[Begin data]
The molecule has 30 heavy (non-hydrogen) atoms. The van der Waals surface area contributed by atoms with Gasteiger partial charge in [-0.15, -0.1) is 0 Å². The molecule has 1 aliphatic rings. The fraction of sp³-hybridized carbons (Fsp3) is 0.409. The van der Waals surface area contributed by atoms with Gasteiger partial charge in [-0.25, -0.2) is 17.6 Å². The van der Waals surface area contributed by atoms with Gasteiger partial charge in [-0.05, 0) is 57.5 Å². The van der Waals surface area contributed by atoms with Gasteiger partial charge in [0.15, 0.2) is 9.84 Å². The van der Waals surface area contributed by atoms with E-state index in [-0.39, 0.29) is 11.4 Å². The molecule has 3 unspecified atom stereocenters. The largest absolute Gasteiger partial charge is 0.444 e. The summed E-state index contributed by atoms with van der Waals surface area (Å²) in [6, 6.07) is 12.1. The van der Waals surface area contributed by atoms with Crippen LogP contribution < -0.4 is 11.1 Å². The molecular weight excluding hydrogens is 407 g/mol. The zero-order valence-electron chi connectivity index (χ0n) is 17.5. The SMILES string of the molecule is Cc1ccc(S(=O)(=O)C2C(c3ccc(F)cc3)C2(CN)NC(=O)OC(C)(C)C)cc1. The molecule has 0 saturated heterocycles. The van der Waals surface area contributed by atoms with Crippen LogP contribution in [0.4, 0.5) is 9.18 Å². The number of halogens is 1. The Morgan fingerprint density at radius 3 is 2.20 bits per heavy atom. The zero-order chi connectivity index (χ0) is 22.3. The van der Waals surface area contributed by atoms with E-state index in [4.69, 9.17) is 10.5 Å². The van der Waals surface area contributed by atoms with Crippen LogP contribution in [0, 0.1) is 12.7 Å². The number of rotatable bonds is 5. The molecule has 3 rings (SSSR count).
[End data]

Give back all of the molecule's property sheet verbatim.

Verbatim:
The molecule has 30 heavy (non-hydrogen) atoms. The van der Waals surface area contributed by atoms with Gasteiger partial charge in [-0.15, -0.1) is 0 Å². The molecule has 1 aliphatic rings. The fraction of sp³-hybridized carbons (Fsp3) is 0.409. The van der Waals surface area contributed by atoms with Gasteiger partial charge in [-0.25, -0.2) is 17.6 Å². The van der Waals surface area contributed by atoms with Gasteiger partial charge in [-0.05, 0) is 57.5 Å². The van der Waals surface area contributed by atoms with Gasteiger partial charge in [0.15, 0.2) is 9.84 Å². The van der Waals surface area contributed by atoms with E-state index in [-0.39, 0.29) is 11.4 Å². The molecule has 3 unspecified atom stereocenters. The largest absolute Gasteiger partial charge is 0.444 e. The summed E-state index contributed by atoms with van der Waals surface area (Å²) in [6, 6.07) is 12.1. The van der Waals surface area contributed by atoms with Crippen LogP contribution < -0.4 is 11.1 Å². The molecular weight excluding hydrogens is 407 g/mol. The zero-order valence-electron chi connectivity index (χ0n) is 17.5. The SMILES string of the molecule is Cc1ccc(S(=O)(=O)C2C(c3ccc(F)cc3)C2(CN)NC(=O)OC(C)(C)C)cc1. The molecule has 0 saturated heterocycles. The van der Waals surface area contributed by atoms with Crippen LogP contribution in [0.4, 0.5) is 9.18 Å². The number of halogens is 1. The Morgan fingerprint density at radius 3 is 2.20 bits per heavy atom. The zero-order chi connectivity index (χ0) is 22.3. The van der Waals surface area contributed by atoms with E-state index in [4.69, 9.17) is 10.5 Å². The van der Waals surface area contributed by atoms with Crippen LogP contribution in [0, 0.1) is 12.7 Å². The number of rotatable bonds is 5. The molecule has 3 rings (SSSR count).